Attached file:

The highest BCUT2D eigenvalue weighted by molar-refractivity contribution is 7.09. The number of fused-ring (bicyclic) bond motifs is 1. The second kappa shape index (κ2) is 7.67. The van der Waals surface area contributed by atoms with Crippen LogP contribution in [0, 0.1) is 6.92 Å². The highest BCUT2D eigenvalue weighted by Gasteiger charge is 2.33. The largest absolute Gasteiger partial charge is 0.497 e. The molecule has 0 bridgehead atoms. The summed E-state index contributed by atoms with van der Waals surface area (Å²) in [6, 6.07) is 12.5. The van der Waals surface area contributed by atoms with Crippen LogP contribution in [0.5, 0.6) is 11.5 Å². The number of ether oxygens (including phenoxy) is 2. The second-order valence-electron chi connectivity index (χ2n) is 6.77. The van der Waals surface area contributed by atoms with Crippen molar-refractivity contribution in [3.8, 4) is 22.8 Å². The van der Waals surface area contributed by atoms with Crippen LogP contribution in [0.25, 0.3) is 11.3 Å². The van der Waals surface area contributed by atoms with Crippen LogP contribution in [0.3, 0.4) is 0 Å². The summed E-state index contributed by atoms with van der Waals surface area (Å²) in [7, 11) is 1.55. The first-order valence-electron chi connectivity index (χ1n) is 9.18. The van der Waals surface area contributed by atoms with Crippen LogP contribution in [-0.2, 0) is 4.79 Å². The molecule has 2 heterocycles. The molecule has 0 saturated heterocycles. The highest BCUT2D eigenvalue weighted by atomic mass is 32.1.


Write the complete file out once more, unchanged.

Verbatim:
The highest BCUT2D eigenvalue weighted by molar-refractivity contribution is 7.09. The number of fused-ring (bicyclic) bond motifs is 1. The second kappa shape index (κ2) is 7.67. The van der Waals surface area contributed by atoms with Crippen LogP contribution in [0, 0.1) is 6.92 Å². The highest BCUT2D eigenvalue weighted by Gasteiger charge is 2.33. The largest absolute Gasteiger partial charge is 0.497 e. The molecule has 0 bridgehead atoms. The summed E-state index contributed by atoms with van der Waals surface area (Å²) in [6, 6.07) is 12.5. The van der Waals surface area contributed by atoms with Crippen LogP contribution in [0.5, 0.6) is 11.5 Å². The number of ether oxygens (including phenoxy) is 2. The second-order valence-electron chi connectivity index (χ2n) is 6.77. The van der Waals surface area contributed by atoms with Crippen molar-refractivity contribution in [3.8, 4) is 22.8 Å². The van der Waals surface area contributed by atoms with Crippen LogP contribution in [0.25, 0.3) is 11.3 Å². The van der Waals surface area contributed by atoms with Crippen LogP contribution in [0.3, 0.4) is 0 Å². The summed E-state index contributed by atoms with van der Waals surface area (Å²) in [7, 11) is 1.55. The first-order valence-electron chi connectivity index (χ1n) is 9.18. The van der Waals surface area contributed by atoms with Crippen LogP contribution in [-0.2, 0) is 4.79 Å². The molecule has 2 heterocycles. The molecule has 0 saturated heterocycles. The highest BCUT2D eigenvalue weighted by atomic mass is 32.1.